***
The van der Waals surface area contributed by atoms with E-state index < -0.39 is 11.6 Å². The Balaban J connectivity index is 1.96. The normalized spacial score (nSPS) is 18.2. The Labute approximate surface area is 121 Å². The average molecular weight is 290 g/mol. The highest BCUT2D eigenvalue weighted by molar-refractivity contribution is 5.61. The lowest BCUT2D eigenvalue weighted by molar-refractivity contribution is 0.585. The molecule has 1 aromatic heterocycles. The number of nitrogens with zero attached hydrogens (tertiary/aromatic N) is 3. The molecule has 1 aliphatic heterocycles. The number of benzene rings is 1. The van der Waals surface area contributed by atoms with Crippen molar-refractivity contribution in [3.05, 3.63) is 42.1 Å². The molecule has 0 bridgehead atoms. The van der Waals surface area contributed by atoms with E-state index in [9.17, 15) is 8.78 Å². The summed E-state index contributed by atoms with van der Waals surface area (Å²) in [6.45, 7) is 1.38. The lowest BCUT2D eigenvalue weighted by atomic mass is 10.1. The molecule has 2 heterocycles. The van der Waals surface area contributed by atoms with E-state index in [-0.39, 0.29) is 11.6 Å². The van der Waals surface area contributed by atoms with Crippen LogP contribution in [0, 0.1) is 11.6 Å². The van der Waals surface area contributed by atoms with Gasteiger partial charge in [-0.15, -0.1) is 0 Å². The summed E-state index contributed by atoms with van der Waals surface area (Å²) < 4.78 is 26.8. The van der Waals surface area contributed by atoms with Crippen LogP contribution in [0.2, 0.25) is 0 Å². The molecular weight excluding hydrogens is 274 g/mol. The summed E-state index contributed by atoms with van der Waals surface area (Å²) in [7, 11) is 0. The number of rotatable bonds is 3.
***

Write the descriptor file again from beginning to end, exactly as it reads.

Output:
The van der Waals surface area contributed by atoms with E-state index < -0.39 is 11.6 Å². The Balaban J connectivity index is 1.96. The normalized spacial score (nSPS) is 18.2. The Labute approximate surface area is 121 Å². The average molecular weight is 290 g/mol. The highest BCUT2D eigenvalue weighted by molar-refractivity contribution is 5.61. The lowest BCUT2D eigenvalue weighted by molar-refractivity contribution is 0.585. The molecule has 1 aromatic heterocycles. The number of nitrogens with zero attached hydrogens (tertiary/aromatic N) is 3. The molecule has 1 aliphatic heterocycles. The number of benzene rings is 1. The van der Waals surface area contributed by atoms with Crippen molar-refractivity contribution in [3.05, 3.63) is 42.1 Å². The molecule has 0 bridgehead atoms. The van der Waals surface area contributed by atoms with E-state index in [9.17, 15) is 8.78 Å². The summed E-state index contributed by atoms with van der Waals surface area (Å²) in [6.45, 7) is 1.38. The lowest BCUT2D eigenvalue weighted by atomic mass is 10.1. The molecule has 2 heterocycles. The van der Waals surface area contributed by atoms with E-state index in [-0.39, 0.29) is 11.6 Å². The van der Waals surface area contributed by atoms with Crippen LogP contribution in [0, 0.1) is 11.6 Å². The van der Waals surface area contributed by atoms with Gasteiger partial charge in [-0.15, -0.1) is 0 Å². The summed E-state index contributed by atoms with van der Waals surface area (Å²) < 4.78 is 26.8. The van der Waals surface area contributed by atoms with Crippen LogP contribution in [0.2, 0.25) is 0 Å². The molecular weight excluding hydrogens is 274 g/mol. The summed E-state index contributed by atoms with van der Waals surface area (Å²) in [7, 11) is 0. The number of rotatable bonds is 3.